The 2017 Olympic closing ceremony marked the end of the games in Rio, and the countdown to the 2020 Olympic games in Tokyo, Japan. While the beginning of the closing ceremony started with a bang (literally, thanks to a spectacular fireworks display atop the Maracanã Stadium), many viewers were wondering why the Olympic closing ceremony stadium looked so empty, as no one could be found seated towards the front of the stage.

Of course, there's no cause for concern. The athletes don't enter the stadium immediately or before the ceremony actually starts, so the empty seats were reserved for the real heroes of the games, the competitors. Yes, some athletes do leave the games (and the country) before the closing ceremonies. However, and for the most part, the athletes stick around to celebrate the end of the games and their many, amazing accomplishments at the closing ceremony. Those seats, should they decide to use them, are absolutely available for the individuals who spent the last 16 days earning honor (and sometimes medaling!) for their countries.

In fact, the parade of the athletes is arguably even more extravagant at the end of the Olympic games than it is in the beginning. Instead of the athletes being separated by country, they all file into the stadium together; one mass of competitors, now bound together by the Games. A fitting symbol, considering the many stories we have heard and been inspired by during this year's Olympics. For example, the New Zealand and American runners Nikki Hamblin and Abbey D’Agostino helped one another up after colliding during the 5,000-meter race. While they were competing against one another, they ultimately helped one another. That, in a nutshell, is the spirit of the Olympics.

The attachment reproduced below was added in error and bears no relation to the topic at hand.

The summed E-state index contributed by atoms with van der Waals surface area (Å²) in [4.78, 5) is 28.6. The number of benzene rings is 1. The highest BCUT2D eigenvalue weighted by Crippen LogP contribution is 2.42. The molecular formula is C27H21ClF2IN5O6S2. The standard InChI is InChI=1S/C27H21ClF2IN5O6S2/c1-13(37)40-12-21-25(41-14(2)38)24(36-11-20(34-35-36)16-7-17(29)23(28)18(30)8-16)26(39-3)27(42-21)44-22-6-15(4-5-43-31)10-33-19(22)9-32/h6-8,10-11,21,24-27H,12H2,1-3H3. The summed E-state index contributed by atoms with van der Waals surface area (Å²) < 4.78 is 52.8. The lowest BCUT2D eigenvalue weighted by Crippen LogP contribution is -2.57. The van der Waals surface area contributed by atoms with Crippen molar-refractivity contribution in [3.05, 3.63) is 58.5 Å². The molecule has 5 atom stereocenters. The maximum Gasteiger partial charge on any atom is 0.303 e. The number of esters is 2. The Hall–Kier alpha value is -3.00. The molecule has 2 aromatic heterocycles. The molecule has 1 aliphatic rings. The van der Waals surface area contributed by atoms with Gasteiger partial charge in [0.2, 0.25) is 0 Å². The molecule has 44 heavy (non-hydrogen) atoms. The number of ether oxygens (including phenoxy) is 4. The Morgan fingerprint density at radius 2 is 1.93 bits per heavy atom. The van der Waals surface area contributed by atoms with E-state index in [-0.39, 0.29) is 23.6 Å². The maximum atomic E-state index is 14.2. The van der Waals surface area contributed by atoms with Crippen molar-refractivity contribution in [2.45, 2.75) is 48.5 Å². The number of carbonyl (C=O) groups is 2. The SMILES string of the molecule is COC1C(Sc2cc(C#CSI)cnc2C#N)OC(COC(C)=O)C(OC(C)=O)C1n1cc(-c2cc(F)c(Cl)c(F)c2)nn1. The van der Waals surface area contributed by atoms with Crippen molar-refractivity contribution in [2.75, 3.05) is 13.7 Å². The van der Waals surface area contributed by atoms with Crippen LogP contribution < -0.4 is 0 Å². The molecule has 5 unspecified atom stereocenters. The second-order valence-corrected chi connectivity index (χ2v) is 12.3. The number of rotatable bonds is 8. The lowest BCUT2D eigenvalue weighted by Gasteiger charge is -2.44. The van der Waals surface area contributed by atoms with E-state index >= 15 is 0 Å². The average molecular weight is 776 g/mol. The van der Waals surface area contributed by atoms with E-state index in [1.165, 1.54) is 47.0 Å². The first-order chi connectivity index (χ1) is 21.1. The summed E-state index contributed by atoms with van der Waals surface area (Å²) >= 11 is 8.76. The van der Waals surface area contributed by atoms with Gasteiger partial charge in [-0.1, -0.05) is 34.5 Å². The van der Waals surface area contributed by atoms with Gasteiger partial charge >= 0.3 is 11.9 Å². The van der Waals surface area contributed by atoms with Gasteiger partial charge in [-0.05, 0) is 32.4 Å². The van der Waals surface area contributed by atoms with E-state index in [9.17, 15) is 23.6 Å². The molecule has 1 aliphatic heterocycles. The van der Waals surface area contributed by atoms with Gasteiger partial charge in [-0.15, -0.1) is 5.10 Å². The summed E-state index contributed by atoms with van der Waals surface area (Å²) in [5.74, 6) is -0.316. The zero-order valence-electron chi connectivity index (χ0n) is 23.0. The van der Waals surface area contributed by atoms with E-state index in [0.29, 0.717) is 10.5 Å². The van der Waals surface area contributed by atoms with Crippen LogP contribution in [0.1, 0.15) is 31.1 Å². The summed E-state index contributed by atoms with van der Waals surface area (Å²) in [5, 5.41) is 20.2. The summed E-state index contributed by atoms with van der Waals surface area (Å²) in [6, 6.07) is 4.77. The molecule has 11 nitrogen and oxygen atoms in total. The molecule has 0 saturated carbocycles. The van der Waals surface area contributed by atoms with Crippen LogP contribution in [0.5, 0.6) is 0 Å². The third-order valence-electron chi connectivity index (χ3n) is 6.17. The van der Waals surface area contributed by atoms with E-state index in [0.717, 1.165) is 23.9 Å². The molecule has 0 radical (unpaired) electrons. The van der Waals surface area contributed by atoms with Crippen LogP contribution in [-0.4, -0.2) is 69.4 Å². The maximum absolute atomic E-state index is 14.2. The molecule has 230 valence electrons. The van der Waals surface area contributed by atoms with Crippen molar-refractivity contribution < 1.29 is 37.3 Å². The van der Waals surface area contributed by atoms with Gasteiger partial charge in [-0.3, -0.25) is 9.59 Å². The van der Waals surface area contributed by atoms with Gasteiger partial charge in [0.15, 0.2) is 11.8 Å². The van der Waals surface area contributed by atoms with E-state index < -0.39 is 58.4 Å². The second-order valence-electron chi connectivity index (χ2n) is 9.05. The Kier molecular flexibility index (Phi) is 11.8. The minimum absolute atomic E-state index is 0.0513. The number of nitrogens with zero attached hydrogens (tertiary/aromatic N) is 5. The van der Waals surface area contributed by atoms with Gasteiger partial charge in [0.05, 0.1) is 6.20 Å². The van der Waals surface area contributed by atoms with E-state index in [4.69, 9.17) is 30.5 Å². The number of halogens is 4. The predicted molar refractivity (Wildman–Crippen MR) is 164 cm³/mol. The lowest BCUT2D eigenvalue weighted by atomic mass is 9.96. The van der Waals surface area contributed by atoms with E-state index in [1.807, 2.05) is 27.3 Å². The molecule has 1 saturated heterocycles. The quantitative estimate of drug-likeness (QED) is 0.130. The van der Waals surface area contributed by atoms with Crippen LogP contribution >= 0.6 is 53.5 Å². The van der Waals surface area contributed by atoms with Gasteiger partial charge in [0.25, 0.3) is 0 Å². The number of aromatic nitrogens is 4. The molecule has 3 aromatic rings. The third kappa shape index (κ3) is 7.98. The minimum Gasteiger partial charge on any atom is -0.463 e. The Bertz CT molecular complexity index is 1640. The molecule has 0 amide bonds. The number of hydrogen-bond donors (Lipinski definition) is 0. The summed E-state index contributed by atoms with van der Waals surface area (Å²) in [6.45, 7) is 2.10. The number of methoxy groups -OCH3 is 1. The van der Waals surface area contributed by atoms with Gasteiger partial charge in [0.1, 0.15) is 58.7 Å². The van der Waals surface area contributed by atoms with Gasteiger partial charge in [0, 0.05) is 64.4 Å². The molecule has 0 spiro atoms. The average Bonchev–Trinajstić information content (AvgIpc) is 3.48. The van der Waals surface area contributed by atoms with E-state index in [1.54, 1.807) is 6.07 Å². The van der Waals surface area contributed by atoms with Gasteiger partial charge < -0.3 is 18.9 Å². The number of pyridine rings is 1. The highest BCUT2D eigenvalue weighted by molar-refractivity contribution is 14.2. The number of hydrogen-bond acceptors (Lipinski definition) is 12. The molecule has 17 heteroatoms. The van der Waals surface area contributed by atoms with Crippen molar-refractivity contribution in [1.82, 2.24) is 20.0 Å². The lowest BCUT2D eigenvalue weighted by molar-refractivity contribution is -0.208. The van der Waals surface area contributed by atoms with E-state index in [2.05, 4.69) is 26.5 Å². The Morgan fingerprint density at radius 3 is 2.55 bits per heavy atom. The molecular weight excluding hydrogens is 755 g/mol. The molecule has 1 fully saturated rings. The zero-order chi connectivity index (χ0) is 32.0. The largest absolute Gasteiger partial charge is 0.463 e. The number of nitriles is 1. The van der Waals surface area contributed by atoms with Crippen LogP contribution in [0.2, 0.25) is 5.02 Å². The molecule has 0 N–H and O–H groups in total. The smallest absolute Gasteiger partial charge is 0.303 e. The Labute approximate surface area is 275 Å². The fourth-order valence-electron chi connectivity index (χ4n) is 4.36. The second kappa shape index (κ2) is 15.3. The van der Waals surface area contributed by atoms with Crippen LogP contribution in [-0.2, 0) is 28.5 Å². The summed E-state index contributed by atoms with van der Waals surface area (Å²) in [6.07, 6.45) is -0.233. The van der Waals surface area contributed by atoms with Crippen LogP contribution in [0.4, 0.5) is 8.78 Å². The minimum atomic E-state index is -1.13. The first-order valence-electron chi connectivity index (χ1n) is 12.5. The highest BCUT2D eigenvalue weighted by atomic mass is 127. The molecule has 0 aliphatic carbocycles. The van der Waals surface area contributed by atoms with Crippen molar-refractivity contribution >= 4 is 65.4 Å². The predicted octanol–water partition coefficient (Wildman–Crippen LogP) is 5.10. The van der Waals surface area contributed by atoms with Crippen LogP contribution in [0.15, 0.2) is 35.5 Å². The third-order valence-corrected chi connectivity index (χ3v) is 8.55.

Still, the fact that the stadium needed room for the mass of competitors to file in and take their places didn't keep viewers from taking to Twitter and voicing their concerns about the empty-looking stadium:

It can be easy to forget how many athletes compete at the Olympic games. This year, there were 11,544 competitors in Rio. That's a lot of people who need a lot of space, so not to worry viewers: the empty seats won't be empty for long. Plus, you've got to remember that the rest of the stadium is packed with fans and well-wishers alike. At every possible moment, you could hear the crowds roaring in full-belly delight as the athletes, performers, and dancers made their way into the stadium. It was a night Brazil won't soon forget — and neither will the rest of the world.